Converting laser into plotter with z-axis motor


I have a L4681 Laser Engraving Machine from Vevor, and I’m using LaserGRBL. Now I would like to convert it into a pen plotter machine.

Since I have previously made a Polargraph, I have components I can use, such as a servo motor for the z-axis to lift the pen between the lines.

Now I’m facing the challenge that I’m not very knowledgeable about electronics.

This machine has a built in VIGO-28 control board, which I can’t find any information about anywhere. I think it’s a modified version of a ATmega328 - its packaged with XLoader and a .hex file. I can find this on their website:

Do you think I can somehow replace the laser module with a 3D-printed pen holder system and the servo motor and get it to work on that board?

Alternatively, I have an Arduino Uno, a CNC shield, and the like, but then I would have to start from scratch with a new installation, and I like this board with built in wifi and a SD-card slot.

Thank you very much for your time.

Hi Stine,
I think it should be possible to do this without modifying firmware if you use the existing (and already configured ;-)) laser PWM line to drive a solenoid/servo pen lifter.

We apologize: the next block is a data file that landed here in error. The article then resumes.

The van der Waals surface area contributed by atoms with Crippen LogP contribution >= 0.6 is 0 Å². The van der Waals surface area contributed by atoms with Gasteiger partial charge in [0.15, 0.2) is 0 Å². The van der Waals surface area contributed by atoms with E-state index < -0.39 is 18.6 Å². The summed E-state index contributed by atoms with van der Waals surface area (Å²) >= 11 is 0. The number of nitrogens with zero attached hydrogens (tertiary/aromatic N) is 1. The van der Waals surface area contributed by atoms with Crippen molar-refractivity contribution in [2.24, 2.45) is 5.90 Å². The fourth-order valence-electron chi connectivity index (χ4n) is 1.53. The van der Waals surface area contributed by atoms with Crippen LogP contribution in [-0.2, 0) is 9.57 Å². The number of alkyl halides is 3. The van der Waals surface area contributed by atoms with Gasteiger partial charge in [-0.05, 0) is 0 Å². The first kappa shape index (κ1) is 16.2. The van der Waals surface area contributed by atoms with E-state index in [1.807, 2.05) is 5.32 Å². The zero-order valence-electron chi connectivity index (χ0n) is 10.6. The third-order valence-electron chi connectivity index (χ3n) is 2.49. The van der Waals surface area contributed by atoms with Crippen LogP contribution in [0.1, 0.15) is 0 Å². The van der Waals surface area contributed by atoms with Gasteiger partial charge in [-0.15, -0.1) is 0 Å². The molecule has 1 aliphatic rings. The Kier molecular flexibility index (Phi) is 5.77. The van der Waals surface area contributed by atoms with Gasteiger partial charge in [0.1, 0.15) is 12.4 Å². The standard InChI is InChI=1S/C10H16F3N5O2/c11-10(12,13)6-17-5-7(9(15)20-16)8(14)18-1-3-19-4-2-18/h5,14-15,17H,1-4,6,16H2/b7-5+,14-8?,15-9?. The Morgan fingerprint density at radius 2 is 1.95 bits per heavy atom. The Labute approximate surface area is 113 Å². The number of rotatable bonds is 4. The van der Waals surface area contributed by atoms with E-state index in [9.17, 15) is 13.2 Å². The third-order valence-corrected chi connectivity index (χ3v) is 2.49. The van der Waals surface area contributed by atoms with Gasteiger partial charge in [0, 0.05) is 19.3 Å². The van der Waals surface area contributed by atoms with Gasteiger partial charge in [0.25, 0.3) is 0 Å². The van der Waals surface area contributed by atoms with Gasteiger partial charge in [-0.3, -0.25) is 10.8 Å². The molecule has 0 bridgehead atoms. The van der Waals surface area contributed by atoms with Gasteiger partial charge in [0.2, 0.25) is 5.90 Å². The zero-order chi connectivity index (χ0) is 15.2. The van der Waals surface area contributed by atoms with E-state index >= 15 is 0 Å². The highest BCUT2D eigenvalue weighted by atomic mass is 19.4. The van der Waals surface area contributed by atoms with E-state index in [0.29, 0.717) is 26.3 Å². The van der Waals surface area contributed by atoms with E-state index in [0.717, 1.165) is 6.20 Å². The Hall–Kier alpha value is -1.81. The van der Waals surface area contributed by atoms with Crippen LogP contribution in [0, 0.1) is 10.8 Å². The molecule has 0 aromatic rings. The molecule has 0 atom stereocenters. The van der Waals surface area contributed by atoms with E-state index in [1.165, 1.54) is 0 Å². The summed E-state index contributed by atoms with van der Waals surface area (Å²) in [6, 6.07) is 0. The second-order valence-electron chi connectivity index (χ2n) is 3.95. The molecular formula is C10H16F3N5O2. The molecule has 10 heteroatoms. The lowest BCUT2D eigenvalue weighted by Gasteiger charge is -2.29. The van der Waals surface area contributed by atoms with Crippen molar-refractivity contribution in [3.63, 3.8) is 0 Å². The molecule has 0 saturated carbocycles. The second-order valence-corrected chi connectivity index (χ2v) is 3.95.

I can see hree different ways to approach this;

  1. The simplest uses a solenoid to pull the pen down in a sleeve and into contact (with a spring in between to relieve pressure). Match the solenoid voltage to the laser supply and use a mosfet to energise the solenoid depending on the pwm output.
    If your controller already has a power mosfet for a Spindle on it (for CNC users) you can use that, and avoid any extra circuitry at all…
    The goal is to map PWM 0% to ‘pen up’, and PWM 100% to pen down.

  2. Or use a servo, this can also be a simple mechanism where the pen drops by gravity and the servo arm raises it up when not drawing.
    In theory you then set the PWM frequency to match the servo frequency (often 20K) and then set the PWM minimum and maximum settings to be the correct ‘pulse duration’ for the servo control.
    But this is done in firmware :frowning: … eg you set the base PWM frequency, map the ‘minimum pwm’ and ‘maximum pwm’ in your firmware to the range used in PWM.
    The point about servos is that they are ‘pulse width’ triggered, not ‘true’ PWM. You can use PWM, to generate the pulses but only over a small part of the full PWM range,
    There is a whole bunch of discussion about this here: pwm to servo

  3. Still use a servo, but build a servo driver circuit that provides the correct pulses for the servo ‘on’ and ‘off’ depending on the laser PWM ‘high’ or ‘low’ status.
    You wont have to mess with Firmware in this case. But it does involve some electronics work.
    There are a lot of 555 based servo driver circuits out there, it’s a relatively simple design.

Finally PAY ATTENTION to voltage levels if you are driving a 5 or 12V servo from a 3.3v controller… Opto-Isolators are your friend…

Whatever gcode you generate should use only full on / full off values for the laser, avoid intermediate powers.